We Crossed The Plain To The Westward, In Order To Avoid The Low
Rocks And Rocky Walls Which Bounded This Fine Country To The North And
After about three miles, however, we turned to the northward, and
travelled with ease through an open undulating forest, interrupted by
some tea-tree hollows.
Just before entering the forest, Brown observed
the track of a buffalo on the rich grassy inlets between the rocks. After
proceeding about five miles we crossed a chain of fine Nymphaea ponds;
and, at five miles farther, we came upon a path of the natives, which we
followed to the eastward, along a drooping tea-tree swamp, in the outlet
of which we found good water. Our lat. was 11 degrees 56 minutes; about
ten miles and a half north by east, from Bilge's lagoon. Mitrasacme
elata, and all the other little plants I have before mentioned, were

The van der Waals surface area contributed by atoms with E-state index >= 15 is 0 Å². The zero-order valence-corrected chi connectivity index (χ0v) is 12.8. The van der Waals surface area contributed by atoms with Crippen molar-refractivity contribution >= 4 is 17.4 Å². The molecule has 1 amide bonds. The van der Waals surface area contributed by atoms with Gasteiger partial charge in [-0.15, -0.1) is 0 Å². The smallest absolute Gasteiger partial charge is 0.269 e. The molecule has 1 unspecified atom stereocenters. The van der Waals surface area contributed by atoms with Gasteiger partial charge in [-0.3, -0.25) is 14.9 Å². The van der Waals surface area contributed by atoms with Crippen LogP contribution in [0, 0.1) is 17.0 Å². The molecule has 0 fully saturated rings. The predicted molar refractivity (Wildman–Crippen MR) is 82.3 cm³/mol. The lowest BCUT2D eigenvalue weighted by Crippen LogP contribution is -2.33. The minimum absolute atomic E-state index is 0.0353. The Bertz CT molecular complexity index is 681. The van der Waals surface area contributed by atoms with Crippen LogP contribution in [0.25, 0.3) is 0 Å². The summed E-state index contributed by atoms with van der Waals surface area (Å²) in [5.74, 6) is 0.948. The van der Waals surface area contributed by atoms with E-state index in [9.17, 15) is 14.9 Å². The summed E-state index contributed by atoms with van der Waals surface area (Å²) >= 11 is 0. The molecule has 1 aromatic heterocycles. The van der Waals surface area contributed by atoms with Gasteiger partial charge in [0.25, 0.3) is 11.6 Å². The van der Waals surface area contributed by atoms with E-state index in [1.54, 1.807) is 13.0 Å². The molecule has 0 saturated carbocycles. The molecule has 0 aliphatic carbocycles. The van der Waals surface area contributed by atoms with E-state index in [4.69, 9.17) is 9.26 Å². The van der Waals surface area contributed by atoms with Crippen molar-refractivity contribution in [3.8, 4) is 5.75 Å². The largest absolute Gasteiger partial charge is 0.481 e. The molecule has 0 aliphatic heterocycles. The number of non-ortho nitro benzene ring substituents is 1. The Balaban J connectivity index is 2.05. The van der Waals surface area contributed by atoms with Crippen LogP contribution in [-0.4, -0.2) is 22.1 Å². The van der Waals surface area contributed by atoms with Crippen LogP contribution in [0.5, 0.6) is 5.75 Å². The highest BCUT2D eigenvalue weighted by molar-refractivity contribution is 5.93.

growing in the stringy-bark forest. A flight of whistling ducks came at
night, and alighted on the ground near our camp; but departed as soon as
they saw us moving. Tracks of buffaloes were again observed by Charley.
The night was clear and very dry.
Dec. 10. - We travelled about seven miles to the northward; but kept for
the first three miles in a N.N.W. direction from our camp, when we came
to a small plain, with a Mangrove creek going to the westward; scarcely
two miles farther, we crossed a drooping tea-tree swamp, of which a
Pandanus creek formed the outlet; and, two miles farther still, a large
plain opened upon us, in which we saw a great number of natives occupied
in burning the grass, and digging for roots.
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